Seven hypervariable microsatellite markers were used to genotype individuals from 21 European populations of great cormorant (Phalacrocorax carbo) with the aim of: (i) evaluating levels of pan-European population structuring; and (ii) determining the genetic provenance of birds present in newly formed colonies in southeast England. Significant population differentiation was detected overall, with populations of the 'North Atlantic' cormorant subspecies (P.c. carbo) showing greater levels of divergence than populations of the 'Eurasian' subspecies (P.c. sinensis). The populations from southeast England, which are of unknown racial origin but within the geographical distribution of the P.c. carbo subspecies, clustered with P.c. sinensis populations in phylogenetic topologies, highlighting the fact that P.c. sinensis individuals were present at these sites. Multivariate analyses (principal component analysis, principal coordinate analysis and discriminant function analysis) indicated that these inland colonies were not comprised solely of P.c. sinensis, but that both subspecies were living sympatrically and were probably hybridizing. The implications for cormorant management and conservation of P.c. sinensis breeding in the UK and of population introgression with P.c. carbo are considerable, and are discussed.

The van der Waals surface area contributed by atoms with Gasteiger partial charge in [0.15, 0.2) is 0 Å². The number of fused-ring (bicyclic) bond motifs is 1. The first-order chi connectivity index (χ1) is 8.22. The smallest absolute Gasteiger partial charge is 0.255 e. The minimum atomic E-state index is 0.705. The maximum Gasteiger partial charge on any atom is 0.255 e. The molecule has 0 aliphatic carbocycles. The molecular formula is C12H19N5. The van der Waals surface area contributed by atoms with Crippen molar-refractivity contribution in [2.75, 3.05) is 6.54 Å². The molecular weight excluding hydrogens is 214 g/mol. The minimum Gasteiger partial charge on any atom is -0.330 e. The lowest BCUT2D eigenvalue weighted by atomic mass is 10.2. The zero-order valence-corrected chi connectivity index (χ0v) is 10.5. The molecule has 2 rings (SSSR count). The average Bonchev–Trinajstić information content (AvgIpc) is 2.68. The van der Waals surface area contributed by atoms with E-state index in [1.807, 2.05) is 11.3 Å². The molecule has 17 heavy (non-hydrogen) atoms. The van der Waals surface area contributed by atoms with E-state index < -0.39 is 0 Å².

|Number of pages||10|
|Publication status||Published - Mar 1998|
- gene flow
- Phalacrocorax carbo